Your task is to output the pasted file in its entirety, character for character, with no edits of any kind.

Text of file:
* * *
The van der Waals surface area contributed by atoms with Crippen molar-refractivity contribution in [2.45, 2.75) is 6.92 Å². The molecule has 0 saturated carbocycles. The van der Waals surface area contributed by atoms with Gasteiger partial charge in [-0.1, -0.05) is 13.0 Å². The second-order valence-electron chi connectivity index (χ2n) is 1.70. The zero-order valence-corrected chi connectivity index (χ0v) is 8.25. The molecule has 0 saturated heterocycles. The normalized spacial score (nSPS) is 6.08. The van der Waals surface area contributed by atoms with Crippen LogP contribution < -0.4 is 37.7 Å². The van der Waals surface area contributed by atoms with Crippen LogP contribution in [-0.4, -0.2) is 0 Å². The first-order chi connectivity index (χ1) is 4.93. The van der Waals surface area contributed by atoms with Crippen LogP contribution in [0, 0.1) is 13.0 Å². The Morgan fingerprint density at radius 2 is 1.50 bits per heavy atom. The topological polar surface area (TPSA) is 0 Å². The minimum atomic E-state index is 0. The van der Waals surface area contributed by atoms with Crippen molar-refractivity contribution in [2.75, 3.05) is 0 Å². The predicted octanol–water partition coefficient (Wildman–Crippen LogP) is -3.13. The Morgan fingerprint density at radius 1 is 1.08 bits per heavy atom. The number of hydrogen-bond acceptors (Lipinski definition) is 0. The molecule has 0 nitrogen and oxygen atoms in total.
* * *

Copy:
The van der Waals surface area contributed by atoms with Crippen molar-refractivity contribution in [2.45, 2.75) is 6.92 Å². The molecule has 0 saturated carbocycles. The van der Waals surface area contributed by atoms with Gasteiger partial charge in [-0.1, -0.05) is 13.0 Å². The second-order valence-electron chi connectivity index (χ2n) is 1.70. The zero-order valence-corrected chi connectivity index (χ0v) is 8.25. The molecule has 0 saturated heterocycles. The normalized spacial score (nSPS) is 6.08. The van der Waals surface area contributed by atoms with Crippen LogP contribution < -0.4 is 37.7 Å². The van der Waals surface area contributed by atoms with Crippen LogP contribution in [-0.4, -0.2) is 0 Å². The first-order chi connectivity index (χ1) is 4.93. The van der Waals surface area contributed by atoms with Crippen LogP contribution in [0, 0.1) is 13.0 Å². The Morgan fingerprint density at radius 2 is 1.50 bits per heavy atom. The topological polar surface area (TPSA) is 0 Å². The minimum atomic E-state index is 0. The van der Waals surface area contributed by atoms with Crippen molar-refractivity contribution in [2.75, 3.05) is 0 Å². The predicted octanol–water partition coefficient (Wildman–Crippen LogP) is -3.13. The Morgan fingerprint density at radius 1 is 1.08 bits per heavy atom. The number of hydrogen-bond acceptors (Lipinski definition) is 0. The molecule has 0 nitrogen and oxygen atoms in total.